Thursday, May 3, 2012


Get your character up a tree. Throw rocks at it. Then get it back down.

I remember someone teaching that to me during a lesson on plot. The idea was that your character had to face obstacles along its journey. (Yes, I'm referring to my character as "it" today. Epiphanic, I know.)

But I'm currently in the middle of a story where that very thing is happening. There aren't any trees, and there aren't any rocks per se,  but there is a character, and she is doing something, and things are getting in her way. For this particular story, though, it doesn't feel like enough. The metaphoric--metaphoric, not metamorphic--rocks aren't really big enough to leave any damage. Or at least they're not being thrown with enough speed or accuracy.

You know how in Anna Karenina, you know who does you know what? And in The Great Gatsby you know who you know whats into you know who? And in Romeo & Juliet, you know who thinks that you know who is you know what and so you know who you know whats and then you know who you know whats and sees you know who and then you know whats? That's what I'm talking about today.

I'm also talking about Aron Ralston losing his arm and Ada McGrath losing his finger and William Miller losing his virginity.

I think it's important to get your character up a tree. It's important to throw rocks at it. But I'd argue that it's also important to have one of those rocks hit the character and leave some sort of scar that can't be easily concealed by makeup or plastic surgery. The rock doesn't have to kill the character. It just needs to leave a permanent mark that ushers that character into a new stage in its life or nudges it into seeing the world through a different lens. Don't make it easy for your characters to recover from the challenges they face. Otherwise the story doesn't feel significant enough, and the drama doesn't build.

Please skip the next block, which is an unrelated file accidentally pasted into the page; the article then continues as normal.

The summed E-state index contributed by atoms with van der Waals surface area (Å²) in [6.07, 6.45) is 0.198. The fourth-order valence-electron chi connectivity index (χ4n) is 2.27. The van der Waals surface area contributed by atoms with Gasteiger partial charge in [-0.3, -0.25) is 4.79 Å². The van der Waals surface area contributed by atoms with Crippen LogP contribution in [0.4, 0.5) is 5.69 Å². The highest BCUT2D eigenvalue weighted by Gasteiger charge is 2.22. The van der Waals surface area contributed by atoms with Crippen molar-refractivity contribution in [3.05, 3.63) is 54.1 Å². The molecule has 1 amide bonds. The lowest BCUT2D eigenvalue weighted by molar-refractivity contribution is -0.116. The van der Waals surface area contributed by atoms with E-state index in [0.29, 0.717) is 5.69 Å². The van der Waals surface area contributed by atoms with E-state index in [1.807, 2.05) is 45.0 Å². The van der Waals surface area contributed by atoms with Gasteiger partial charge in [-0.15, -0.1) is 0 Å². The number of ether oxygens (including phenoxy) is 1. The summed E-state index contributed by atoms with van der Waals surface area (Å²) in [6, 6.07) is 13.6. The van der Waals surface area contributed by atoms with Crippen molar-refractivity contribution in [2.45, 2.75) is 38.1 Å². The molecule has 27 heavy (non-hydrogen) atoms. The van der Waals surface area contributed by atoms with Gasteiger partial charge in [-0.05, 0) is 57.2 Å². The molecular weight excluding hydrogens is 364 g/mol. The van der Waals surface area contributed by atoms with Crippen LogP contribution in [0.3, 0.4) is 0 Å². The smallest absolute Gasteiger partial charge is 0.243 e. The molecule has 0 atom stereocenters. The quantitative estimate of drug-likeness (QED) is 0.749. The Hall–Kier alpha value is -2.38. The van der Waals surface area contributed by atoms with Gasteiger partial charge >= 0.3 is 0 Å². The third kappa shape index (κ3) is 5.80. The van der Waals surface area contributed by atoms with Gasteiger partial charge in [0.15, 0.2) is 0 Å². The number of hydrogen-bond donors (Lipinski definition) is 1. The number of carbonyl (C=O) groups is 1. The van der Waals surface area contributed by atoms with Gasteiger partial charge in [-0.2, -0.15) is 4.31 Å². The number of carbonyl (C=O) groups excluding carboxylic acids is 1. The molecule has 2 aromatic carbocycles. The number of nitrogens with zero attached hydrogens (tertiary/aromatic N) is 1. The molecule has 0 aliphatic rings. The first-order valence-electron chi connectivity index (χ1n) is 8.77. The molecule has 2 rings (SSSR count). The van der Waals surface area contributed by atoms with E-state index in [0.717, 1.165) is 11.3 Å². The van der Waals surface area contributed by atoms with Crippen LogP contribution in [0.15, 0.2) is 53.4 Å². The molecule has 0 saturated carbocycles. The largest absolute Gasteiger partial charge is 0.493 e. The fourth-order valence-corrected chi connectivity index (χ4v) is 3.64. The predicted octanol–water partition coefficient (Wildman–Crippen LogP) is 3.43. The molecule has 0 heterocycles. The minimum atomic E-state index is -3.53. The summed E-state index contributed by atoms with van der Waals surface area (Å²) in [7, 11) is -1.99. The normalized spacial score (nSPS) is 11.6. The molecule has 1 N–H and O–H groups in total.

What's Peanut eating? A dry leaf. He didn't swallow.


  1. Yeah, if the consequences are inconsequential, there's no real purpose to the action at all. I've come to think of character and dramatic arc as processes of constant change, usually changes that happen against the wishes of the character. The characters must constantly renegotiate their relationship with themselves and the world. And in my stories, anyway, all the individual actions/consequences must in the end add up to a larger character arc; they all need to point more-or-less in the same direction, and have to do with where the character ends up at the end of the story. In my current novel, the two main characters basically try the same actions over and over in different contexts. One character adapts to the consequences while the other one becomes more rigid and stubborn. I didn't notice that until just this second. Huh.

    1. In The Pagani Project (aka Cyberlama, possibly aka The State of Living) I had my main protagonist's storyline interspersed with stories told by and about my fictional Dalai Lama. I was about 80% of the way through the book when I realized that the Dalai Lama's stories could help support the protag's story if I was more selective about them. I ended up throwing half of the old stories out and coming up with new ones that emphasized physical journeys and the acquisition of wisdom. I think this is like what you're saying about making sure everything points in the same direction.

    2. Yeah, that's what I mean. It plays into my ideas about narrative unity. All the 13 or so character sketches in "The Last Guest" point to the idea that relationships (love, even) come without guarantees and that we're all fools to love, but we can't live without that foolishness. Or something. "The Last Guest" is all about love and what people do for love, and how love (or I really here mean relationships, maybe) changes as one's life circumstances change. Maybe an exploration of Shakespeare's "Love's not love that alters when it alteration finds." I ended up adding more character sketches and throwing others out and rewriting others when I revised, to make them all point in the same general direction. So I'll claim that I know what you mean about Moby-Cyberlama.